Creating flexible Controllers in Laravel 4 using Repositories

Last week I looked at setting up your first Controller in Laravel 4. Controllers are what dictate how data is transferred between your Models and Views and vice versa. We set up our first RESTful controller and I described what each of the methods should be used for.

This week’s tutorial is all about creating Controllers that are flexible. Your Controllers are going to be one of the key components of your application and so you need to ensure that you build them so that if future circumstances change you don’t have to completely rewrite them.

To make the Controllers flexible, I’m going to use Repositories to abstract the database layer away.

This might seem a little bit confusing, but stick with me, it will all make sense by the end of this post.

An illustration of the problem

So to really understand what I’m trying to achieve here, first I’ll give you an example of the situation I’m trying to avoid.

For example, we have the following index method in the UserController.php file:

/**  
* Display a listing of the resource.  
*  
* @return Response  
*/  
public function index()  
{  
// Return all Users  
return User::all();  
}  

This method simply returns a list of all users from out application.

However, there is a problem with this:

It’s not flexibleUser::all() is tied to Laravel’s Eloquent ORM. What would you do if you needed to switch databases to use Redis or Mongo instead? Well, you would have to find all of the instances that you used Eloquent in your application and update them. This isn’t very flexible in a larger application.

This might not seem like big problem, but trust me it is! You might be thinking, “hey, as long as it works, it’s all good right?”. Well building a solid application foundation is really not that hard and Laravel makes it really easy to solve both of these problems. There’s no need to tightly couple your application to one particular ORM or database if you don’t have to. You should seize any opportunity to build future flexibility into your application!

Flexibility through Repositories

In order to cleanly separate our Controllers from the database, we are going to abstract that interaction into repositories. A repository is simply an interface between two things.

So instead of referencing Eloquent directly, we can reference UserRepository. We can then bind UserRepository to EloquentUserRepository so that Laravel knows that whenever we mention UserRepository we want an instance of EloquentUserRepository.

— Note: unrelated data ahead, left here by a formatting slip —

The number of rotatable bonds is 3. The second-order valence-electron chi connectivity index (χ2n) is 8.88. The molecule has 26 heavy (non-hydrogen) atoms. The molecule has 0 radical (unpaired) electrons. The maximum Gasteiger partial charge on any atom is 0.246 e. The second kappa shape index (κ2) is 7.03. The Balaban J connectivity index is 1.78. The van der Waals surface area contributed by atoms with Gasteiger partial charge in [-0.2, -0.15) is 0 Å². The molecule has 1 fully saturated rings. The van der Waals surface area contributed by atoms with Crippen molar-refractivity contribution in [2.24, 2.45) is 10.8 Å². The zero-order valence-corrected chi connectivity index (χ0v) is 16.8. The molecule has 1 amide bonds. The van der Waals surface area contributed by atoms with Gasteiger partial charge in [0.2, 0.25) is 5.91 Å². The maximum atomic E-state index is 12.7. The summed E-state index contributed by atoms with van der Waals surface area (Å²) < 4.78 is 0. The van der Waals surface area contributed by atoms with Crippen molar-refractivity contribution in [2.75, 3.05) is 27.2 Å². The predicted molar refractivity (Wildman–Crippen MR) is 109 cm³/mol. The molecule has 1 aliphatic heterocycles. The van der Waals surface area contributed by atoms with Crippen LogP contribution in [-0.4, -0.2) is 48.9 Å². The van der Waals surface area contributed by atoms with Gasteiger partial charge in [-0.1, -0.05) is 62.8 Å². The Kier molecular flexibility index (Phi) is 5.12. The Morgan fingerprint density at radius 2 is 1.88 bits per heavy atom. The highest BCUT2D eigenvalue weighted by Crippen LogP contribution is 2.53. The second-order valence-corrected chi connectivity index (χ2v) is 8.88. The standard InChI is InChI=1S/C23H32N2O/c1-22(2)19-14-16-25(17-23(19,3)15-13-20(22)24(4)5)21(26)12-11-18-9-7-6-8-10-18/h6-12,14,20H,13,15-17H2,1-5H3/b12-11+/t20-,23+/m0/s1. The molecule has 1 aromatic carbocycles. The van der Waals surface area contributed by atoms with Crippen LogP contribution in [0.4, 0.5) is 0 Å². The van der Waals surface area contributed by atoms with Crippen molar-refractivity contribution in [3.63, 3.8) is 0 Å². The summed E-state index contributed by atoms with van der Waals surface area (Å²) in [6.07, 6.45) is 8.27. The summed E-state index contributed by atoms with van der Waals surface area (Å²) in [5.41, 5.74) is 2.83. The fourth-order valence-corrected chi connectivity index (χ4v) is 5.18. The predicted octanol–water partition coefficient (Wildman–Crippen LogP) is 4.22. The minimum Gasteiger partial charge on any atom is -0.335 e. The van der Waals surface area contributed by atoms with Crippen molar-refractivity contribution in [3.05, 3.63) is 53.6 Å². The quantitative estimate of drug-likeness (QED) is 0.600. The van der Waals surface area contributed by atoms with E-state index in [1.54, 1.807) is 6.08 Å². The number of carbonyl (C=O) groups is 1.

Now that we have abstracted the database layer into repositories it makes it much easier to switch database ORM.

For example, if you wanted to use Mongo instead, you would simply create a MongoUserRepository and bind UserRepository to it rather than EloquentUserRepository.

Now whenever Laravel wants a UserRepository it will return MongoUserRepository.

This means that you don’t have to change any of the code in your Controllers!

What are Repositories?

As I mentioned above, Repositories are simply an interface between two things. You can think of them as a contract that states that certain methods will be made available when using this interface.

For example:

You might have the following UserRepository:

interface UserRepository {

public function all(){}

public function find(){}

}  

And the following EloquentUserRepository

class EloquentUserRepository implements UserRepository {

public function all()  
{  
return User::all();  
}

public function find($id)  
{  
return User::find($id);  
}

}  

The UserRepository is just an interface for the EloquentUserRepository it doesn’t care what method of storing data is used, all it cares about is that those methods are available.

Now in your Controller you can use the UserRepository interface as an abstraction from the database layer.

So hopefully that all makes sense to you. We are basically just making ORM specific classes and then using an interface in the Controller as a way of talking to the database. The interface is simply the connection between the Controller and the Repository.

What do we need to build?

In order for our application to use Repositories, first we need to set things up.

We are going to need:

  • UserRepository
  • EloquentUserRepository
  • A way to bind UserRepository and EloquentUserRepository

If you remember back to building your first Laravel package, we can use Service Providers to bind things together. Service Providers are just like bootstrap classes that allow you to set things up in a certain way.

Project structure

As with a lot of things, you can get away with placing any of these things in a lot of random areas in your project. However, it’s pretty bad practice to just dump stuff in a random file or leave things in the wrong directory. As your project gets bigger, things will become a mess and everything will be unmaintainable.

Instead, I’m going to create a new directory called app/lib to store all of this kind of stuff.

In order for this directory to be included in the autoload, you also need to add it to your composer.json file.

In the classmap array, add your new directory:

"autoload": {  
"classmap": [  
// —  
"app/lib"  
]  
}  

Run the following command in Terminal to update your autoload classmap:

$ composer dump-autoload  
[/bash]

Next, in the `app/lib` directory, I’m going to create another directory call `Cribbb` to keep all of the Cribbb specific things together.